According to Knox and Gobineau, should these so called different species have integrated marriages and reproduce, the mixture of races would result not so much in immediately infertile offspring but, perhaps more insidiously, a gradual `decomposition’ or `degradation’ of the fertility of the hybrid, whom Robert Knox called: “a monstrosity of nature. Racial hierarchies were also applied in this theory, as it was suggested that races which were `near’ to each other, such as the varieties within European `stock’, were more likely to produce fertile offspring than a union of more `distant’ races such as a European and an African.
Around 1962, Arthur Jensen began extensive testing of black, Mexican-American, and other minority-group school children, developing a series of “culturally-free” intelligence tests that could be administered in any language. The results of that program soon led him to distinguish between two separate types of learning ability (or intelligence): Level I, repetitive memorisation of simple facts and skills; Level II, or conceptual learning, is roughly equivalent to the attribute measured by I. Q. tests – the ability to manipulate and transform inputs – that is, the ability to solve problems.
Statistical analysis of his findings led Jensen to conclude that Level I abilities were distributed equally among members of all races, but that Level II occurred with significantly greater frequency among whites than among blacks (and among Asians somewhat more than among whites). Because of these and other study results, Jensen was convinced, as had been the English psychologist Cyril Burt, that 80 percent of intelligence is based on heredity, and 20 percent on environment. As a result, he was convinced that intelligence is fundamentally an inherited trait.
Jensen concluded “that the well-known differences in performance on intelligence tests of American blacks and white, with whites as a group regularly scoring higher than blacks as a group at all social-class levels, were due to inherent and essentially unchangeable intellectual differences between the two races, rather than to the effects of poverty, discrimination, and similar remediable factors. Many perceived Jensen’s finding as racist and he set off an intense controversy with the 1969 publication of his genetic research results in a 123-page article in the Harvard Educational Review.
“The sound and the fury surprised and puzzled Jensen, who felt his findings were of vital importance, and who had intended to open up for objective discussion a subject that, he believed, had been too long swept under the rug. Jensen continued to research racial and hereditary influences on intelligence. In his 1979 book, Bias in Mental Testing, he presented the values and validity of mental tests. Jensen concluded, “None of these attempts to create highly culture-reduced tests had succeeded in eliminating, or even appreciably reducing, the mean differences between certain race and social class.
The tests are colour blind, and that should be reassuring. In other words, the IQ tests are culturally biased, aimed at the white middle class. While some of the ideologies behind the latter three might have some truth, scientists have proved that genetics have more to do with our existence on this planet. The 6 billion human beings who today inhabit the earth are very different from one another. However, despite these differences, there are no biological barriers between them. All the men and women of the world could have children together and their children, in turn, could have their own children.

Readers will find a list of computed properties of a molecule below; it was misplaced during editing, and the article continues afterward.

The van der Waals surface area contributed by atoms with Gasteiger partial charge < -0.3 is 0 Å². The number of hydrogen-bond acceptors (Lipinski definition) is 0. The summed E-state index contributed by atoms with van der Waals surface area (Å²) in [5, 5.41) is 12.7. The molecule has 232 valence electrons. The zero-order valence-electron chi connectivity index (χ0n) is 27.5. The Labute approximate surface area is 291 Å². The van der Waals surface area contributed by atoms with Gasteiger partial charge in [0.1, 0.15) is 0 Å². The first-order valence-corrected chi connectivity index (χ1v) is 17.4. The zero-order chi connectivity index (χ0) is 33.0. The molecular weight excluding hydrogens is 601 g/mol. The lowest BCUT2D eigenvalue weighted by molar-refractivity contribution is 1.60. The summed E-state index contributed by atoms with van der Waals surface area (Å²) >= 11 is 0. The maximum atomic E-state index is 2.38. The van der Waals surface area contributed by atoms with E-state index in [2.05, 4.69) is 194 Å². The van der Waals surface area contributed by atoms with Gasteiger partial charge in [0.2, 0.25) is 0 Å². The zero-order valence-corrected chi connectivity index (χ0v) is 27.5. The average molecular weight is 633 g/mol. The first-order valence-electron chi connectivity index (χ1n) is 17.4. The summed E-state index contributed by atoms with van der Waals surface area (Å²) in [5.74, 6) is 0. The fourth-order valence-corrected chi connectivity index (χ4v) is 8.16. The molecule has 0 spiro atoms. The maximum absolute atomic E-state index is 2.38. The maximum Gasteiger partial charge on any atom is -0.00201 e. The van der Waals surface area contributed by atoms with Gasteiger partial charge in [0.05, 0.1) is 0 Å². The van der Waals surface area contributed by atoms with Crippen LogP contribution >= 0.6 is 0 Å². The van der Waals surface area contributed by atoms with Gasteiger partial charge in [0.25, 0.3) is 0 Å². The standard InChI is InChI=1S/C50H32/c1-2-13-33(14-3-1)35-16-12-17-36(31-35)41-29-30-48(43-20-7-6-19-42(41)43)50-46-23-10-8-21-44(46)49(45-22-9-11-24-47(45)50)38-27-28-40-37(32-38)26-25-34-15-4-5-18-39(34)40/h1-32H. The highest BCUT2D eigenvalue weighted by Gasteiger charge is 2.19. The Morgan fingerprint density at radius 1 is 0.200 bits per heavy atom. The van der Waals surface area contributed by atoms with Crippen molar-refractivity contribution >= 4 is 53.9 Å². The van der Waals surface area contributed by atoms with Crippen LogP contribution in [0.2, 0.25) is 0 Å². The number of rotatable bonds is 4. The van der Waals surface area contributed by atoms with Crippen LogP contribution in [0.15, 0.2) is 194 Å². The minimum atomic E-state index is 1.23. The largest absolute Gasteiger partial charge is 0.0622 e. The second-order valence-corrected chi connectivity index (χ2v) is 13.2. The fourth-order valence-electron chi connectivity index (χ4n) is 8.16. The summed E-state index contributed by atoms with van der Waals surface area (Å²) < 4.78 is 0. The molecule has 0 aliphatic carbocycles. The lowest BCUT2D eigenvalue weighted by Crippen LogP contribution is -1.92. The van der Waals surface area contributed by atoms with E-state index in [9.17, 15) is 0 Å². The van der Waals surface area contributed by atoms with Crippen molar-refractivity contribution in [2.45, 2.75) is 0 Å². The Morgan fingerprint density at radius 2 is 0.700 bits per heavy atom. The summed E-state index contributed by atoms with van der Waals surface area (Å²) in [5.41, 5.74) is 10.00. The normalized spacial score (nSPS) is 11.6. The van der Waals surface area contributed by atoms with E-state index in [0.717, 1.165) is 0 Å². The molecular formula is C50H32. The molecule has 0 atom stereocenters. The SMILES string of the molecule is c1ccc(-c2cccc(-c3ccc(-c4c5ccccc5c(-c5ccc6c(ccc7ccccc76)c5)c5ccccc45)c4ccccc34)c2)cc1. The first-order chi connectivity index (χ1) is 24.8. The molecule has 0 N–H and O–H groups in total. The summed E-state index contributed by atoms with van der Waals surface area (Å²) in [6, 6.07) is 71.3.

We all belong to the same, single, biological community – the human species. In the course of 100,000 years of human destiny, our ancestors diversified physically and they also developed different cultures. Today there exists an extraordinary wealth of clothing styles, hair styles, languages, religions, ideologies, social organisations, and technological inventions. Some of these man-made differences are probably responsible for some of the effectively real cultural barriers between some human groups. Our cultural characteristics are not determined at birth. We assimilate them and accommodate to them in the course of our lives.
They are transmitted from generation to generation by learning and education. Accordingly, any individual person whosoever, from birth onward, can acquire any culture whatsoever. Our considerable physical diversity, unlike our cultural characteristics, reflect physical traits inherited from our biological parents at the moment of our conception. All humans have the same internal and external organs and we all have one of four blood groups, meaning that any one of us can donate blood to another of the same blood type regardless of their origin. Some of our physical differences give the impression that it is possible to divide us into races.
But when these physical characteristics are subjected to detailed study, the conclusion is that our features and skin colour cannot possibly determine our intelligence or ability to learn equally as much as the next person so while monogenesis might be somewhere along the right lines, it’s about as outdated as polygenesis. As Darwin states, “we may conclude that when the principle of evolution is generally accepted, as it surely will be before long, the dispute between the monogenists and the polygenists will die a silent and unobserved death” (Descent of Man).
It is an illusion that there are races. The diversity of human beings is so great and so complicated that it is impossible to classify the 6 billion individuals into discrete “races”.
BIBLIOGRAPHY Social Class, Race, and Psychological Development ( M. Deutsch and I. Katz 1968) “How Much Can We Boost I. Q. and Scholastic Achievement? ” (Harvard Educational Review February, 1969) Genetics and Education (1973) www. irr. org. uk/threefaces/index. htm www. trinity. edu/mkearl/race. htm.